To highlight the wave structures, temperature deviations from a mean temperature profile averaged over the entire days are calculated and shown in Fig. 1 as well. The overall variation seems to be dominated by a modulation of several days presumably caused by a planetary wave resulting in increasing temperatures with time below 40 km and decreasing temperatures above. Furthermore, this large-scale variation is superimposed by dominant waves with periods of 24 h (e.g., 5–8 May) as well as various other waves. In general, this exceptionally long data set does not only contain tidal waves, but gravity waves as well as large-scale waves presumably caused by planetary waves with periods of several days are also visible.
To resolve the range of periods which are occurring, the power spectral density is calculated from the temperature deviations from the mean temperature as a Lomb–Scargle periodogram for one particular altitude and smoothed with a Hanning window. The result is shown in Fig. 2 in terms of frequency with an additional period scale for the altitude of 50 km. As already seen from the temperature deviations from a mean profile, different waves are superimposed in the time series above our site. During the measurement a 24 h wave component dominates the temperature deviations, but waves with smaller periods of 5, 8, 12 h can also be seen. For comparison, the expected slope of gravity waves of is shown, which was found to be universal (VanZandt, 1982). In addition to gravity and tidal waves, waves on planetary scales with periods of 48 h and larger than 100 h are also observed. The error is estimated from the variability of three different spectra over the whole day, the first and the last 5 days of the observation. This is sufficient to show the potential variability of the spectrum.
To analyze the variability of the waves further, a separation between different wave types has to be made. A one-dimensional Butterworth filter of fifth order is applied to extract temperature deviations induced by gravity waves. The cutoff wavelength and period are 15 km and 8 h, respectively, due to the assumption that tides have larger vertical wavelengths and periods. The resulting temperature deviations are shown in Fig. 3a for vertically and temporally filtered data. While the vertical filtering (upper left panel) leads to wave structures with relatively small vertical wavelengths (λz < 15 km), the temporal filtering method (lower left panel) extracts only waves with periods smaller than 8 h and typically larger vertical wavelengths. The direct comparison of these two data sets shows differences in the regularity of the wave structures over the whole altitude range. Throughout the measurement time the gravity wave structures in the temporally filtered data (lower left panel) seem much more coherent than those of the vertically filtered data (upper left panel).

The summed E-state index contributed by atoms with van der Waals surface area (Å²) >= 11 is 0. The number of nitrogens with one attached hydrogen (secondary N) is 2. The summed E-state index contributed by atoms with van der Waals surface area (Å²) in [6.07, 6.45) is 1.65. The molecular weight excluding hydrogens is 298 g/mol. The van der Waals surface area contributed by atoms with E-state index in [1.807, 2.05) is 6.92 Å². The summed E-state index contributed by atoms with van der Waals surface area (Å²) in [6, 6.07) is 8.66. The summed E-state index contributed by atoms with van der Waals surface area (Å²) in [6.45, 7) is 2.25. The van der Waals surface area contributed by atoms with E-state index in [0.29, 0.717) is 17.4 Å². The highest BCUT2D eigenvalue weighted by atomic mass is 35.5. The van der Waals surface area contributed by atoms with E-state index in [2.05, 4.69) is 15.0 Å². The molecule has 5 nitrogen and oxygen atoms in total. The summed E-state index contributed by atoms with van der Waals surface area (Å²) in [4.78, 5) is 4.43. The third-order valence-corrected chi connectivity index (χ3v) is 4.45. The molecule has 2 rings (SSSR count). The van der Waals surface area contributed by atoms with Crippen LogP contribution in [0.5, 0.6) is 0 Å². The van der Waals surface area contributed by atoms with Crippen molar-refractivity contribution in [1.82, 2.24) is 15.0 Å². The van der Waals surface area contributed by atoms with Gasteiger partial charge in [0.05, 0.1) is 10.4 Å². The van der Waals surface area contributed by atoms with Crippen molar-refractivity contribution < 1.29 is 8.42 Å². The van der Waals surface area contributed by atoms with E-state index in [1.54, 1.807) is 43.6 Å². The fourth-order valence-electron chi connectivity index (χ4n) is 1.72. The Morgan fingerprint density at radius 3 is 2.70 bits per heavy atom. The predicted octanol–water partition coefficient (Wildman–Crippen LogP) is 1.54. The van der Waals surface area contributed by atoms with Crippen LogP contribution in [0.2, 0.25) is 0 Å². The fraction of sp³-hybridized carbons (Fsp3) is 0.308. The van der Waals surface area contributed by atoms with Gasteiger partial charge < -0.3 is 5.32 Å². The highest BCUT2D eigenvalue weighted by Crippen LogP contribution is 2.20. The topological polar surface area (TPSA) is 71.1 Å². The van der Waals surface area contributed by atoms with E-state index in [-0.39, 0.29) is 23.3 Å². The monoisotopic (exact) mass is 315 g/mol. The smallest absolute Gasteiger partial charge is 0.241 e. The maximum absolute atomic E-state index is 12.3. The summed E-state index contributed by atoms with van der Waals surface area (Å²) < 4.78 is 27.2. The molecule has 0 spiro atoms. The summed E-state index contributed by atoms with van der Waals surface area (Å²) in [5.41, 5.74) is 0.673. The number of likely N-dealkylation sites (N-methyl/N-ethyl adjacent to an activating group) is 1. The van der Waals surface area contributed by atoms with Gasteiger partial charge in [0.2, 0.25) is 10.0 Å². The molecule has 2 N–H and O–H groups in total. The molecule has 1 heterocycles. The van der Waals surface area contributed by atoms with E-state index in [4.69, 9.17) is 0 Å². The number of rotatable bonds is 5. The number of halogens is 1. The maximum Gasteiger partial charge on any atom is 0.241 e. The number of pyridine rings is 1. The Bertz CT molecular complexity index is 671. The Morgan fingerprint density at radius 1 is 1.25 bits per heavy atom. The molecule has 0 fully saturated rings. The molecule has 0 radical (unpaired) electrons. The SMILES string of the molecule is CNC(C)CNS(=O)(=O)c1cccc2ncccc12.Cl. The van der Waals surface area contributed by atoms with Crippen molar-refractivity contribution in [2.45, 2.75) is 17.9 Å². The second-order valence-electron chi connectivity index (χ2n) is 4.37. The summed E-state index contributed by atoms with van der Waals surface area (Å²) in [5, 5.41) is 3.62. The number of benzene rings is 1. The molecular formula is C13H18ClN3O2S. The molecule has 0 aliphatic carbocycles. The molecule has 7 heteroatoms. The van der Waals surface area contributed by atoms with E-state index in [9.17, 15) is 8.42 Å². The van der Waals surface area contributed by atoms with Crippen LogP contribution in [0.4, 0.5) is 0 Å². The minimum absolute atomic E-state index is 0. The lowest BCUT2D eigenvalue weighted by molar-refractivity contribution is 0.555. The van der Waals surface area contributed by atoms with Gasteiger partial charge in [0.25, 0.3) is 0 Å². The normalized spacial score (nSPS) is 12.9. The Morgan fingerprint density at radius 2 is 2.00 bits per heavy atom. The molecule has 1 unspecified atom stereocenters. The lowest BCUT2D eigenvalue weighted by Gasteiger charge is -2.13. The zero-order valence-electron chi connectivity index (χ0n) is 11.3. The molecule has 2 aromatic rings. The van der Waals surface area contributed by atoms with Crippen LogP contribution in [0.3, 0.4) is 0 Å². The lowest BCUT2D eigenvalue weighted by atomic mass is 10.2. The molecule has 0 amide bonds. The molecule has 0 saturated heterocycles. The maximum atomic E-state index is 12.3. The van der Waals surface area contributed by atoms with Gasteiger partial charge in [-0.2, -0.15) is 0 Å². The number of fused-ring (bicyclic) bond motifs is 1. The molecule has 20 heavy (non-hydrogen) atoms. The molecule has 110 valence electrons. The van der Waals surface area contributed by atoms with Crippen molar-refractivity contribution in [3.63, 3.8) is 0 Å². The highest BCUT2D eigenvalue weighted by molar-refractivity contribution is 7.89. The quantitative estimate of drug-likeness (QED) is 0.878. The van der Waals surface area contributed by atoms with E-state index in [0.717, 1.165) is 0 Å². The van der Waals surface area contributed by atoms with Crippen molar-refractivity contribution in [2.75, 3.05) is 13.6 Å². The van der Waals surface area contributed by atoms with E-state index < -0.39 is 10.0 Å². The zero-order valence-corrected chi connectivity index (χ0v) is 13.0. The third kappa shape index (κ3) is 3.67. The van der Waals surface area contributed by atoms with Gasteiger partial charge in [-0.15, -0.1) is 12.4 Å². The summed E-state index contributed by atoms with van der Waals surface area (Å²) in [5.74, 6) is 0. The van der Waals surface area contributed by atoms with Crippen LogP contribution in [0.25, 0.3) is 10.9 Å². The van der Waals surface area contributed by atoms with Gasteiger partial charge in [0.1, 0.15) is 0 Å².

Especially in an altitude range below 40 km and above 55 km the structures from the vertically filtered data look less coherent, which is related to a larger variation of frequencies. Within this altitude range (between 40 and 55 km) clear waves can be identified most of the time. In the last few days the amplitude of the temperature deviations is increasing, especially on 10–11 May. This indicates either different propagation conditions or different sources for these waves. That will be further investigated in the next section. To calculate the temperature variations that are induced by tides, the Butterworth filter is used as a low-pass filter with the same cutoff parameters as for the gravity waves. These temperature deviations are shown in Fig. 3b for the vertical and the temporal filtering. The variations are dominated by large-scale waves, which are later referred to as tides. However, we mention that a localized ground-based measurement cannot provide information to distinguish between migrating and non-migration tides. Therefore, the tidal signatures measured by a lidar are not necessarily related to global tidal modes of the atmosphere. The variability of the different waves is shown in the next section.